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Old 04-20-2012, 04:39 AM   #1
Rubes
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The last couple of beers I did have stopped fermenting sooner than expected. One was an Irish Red that went from 1.051 to 1.016. The other was an Oktoberfast ale that went from 1.058 to 1.020. They taste great so that's not really an issue, but I am curious why they stopped short of where I thought they would.

I mashed the Irish Red at 149F for 90 minutes. I also raised the temperature to 170 for the last 10 minutes (I BIAB). I fermented with a washed Wyeast Irish Ale yeast.
I mashed the Oktoberfest at 156F for 90 minutes and raised the temperature to 170 for 10 minutes on that also. I used S-04.
I also did Yooper's Pale Ale a couple of months ago and it stopped at 1.020. It was fantastic still, but I didn't know why. I don't remember what I mashed at, I didn't take as detailed notes back then. It would have been in the area of 154 though. I fermented with S-05.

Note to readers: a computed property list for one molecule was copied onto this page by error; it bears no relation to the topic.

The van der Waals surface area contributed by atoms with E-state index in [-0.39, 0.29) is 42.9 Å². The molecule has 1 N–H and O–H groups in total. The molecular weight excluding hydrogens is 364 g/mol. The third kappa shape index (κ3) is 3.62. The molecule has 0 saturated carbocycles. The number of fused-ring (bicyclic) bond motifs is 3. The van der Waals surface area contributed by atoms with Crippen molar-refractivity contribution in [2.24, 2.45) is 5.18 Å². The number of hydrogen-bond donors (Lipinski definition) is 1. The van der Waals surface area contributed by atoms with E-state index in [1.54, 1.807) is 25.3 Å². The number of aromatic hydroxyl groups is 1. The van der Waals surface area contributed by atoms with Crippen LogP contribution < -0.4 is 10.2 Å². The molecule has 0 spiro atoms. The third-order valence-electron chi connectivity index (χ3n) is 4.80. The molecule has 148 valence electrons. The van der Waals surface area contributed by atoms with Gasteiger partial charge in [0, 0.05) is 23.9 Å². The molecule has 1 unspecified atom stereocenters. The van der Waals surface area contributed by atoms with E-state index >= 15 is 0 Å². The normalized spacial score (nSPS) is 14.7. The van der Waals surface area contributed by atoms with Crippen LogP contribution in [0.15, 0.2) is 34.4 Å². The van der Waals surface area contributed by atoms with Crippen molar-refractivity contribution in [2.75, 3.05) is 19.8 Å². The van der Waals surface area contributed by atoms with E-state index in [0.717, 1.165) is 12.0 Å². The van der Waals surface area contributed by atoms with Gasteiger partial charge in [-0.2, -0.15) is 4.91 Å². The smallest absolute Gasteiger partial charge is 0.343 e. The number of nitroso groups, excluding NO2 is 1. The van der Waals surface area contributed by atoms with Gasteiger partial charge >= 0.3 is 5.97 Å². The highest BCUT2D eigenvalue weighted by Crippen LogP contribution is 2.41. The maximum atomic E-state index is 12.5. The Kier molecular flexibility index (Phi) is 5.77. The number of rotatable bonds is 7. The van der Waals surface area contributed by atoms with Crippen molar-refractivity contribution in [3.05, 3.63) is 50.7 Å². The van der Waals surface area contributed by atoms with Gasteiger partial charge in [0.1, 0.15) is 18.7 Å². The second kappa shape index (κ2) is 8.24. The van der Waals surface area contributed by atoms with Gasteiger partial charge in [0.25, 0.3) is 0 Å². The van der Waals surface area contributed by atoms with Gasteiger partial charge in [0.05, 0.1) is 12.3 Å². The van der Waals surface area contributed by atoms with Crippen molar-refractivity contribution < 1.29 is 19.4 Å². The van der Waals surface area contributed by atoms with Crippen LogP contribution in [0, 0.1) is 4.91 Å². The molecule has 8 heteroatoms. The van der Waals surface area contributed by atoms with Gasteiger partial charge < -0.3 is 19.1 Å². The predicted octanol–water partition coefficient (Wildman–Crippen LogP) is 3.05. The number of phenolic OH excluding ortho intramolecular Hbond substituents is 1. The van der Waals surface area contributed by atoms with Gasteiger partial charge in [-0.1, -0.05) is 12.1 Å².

I've read that higher mash temps = a less fermentable wort and will leave sugars behind that can't be fermented. I assume this is the reason for the Oktoberfest stopping where it did. That doesn't explain why the Irish Red stopped early though, unless the 10 minutes at 170 was enough to leave a lot of unfermentable sugars in the wort? I don't know if that's possible, the science of it still confuses me. Or maybe it's simply that the washed yeast couldn't do anymore.

Anyway, should I try keeping my mash temp lower? Should I get rid of my little mashout? I always thought that it helped with my effiency, but if it's affecting the FG then maybe I need to stop. Thanks

 
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Old 04-20-2012, 06:13 AM   #2
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Your mash temps seem to be in the range that one would expect. The 149 temp is toward the lower end of the scale, and is certainly not too high. Similarly, the 156 temp is toward the upper middle part of the scale, but not excessively high. Also, I don't think that the mash out would cause the problem. The other variables would be yeast selection -- but I have had real good luck with US 05. I do not know anything about US 04. What is your grain bill like? Like you, I would like to find out more about what may be the cause.

 
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Old 04-20-2012, 12:07 PM   #3
BobC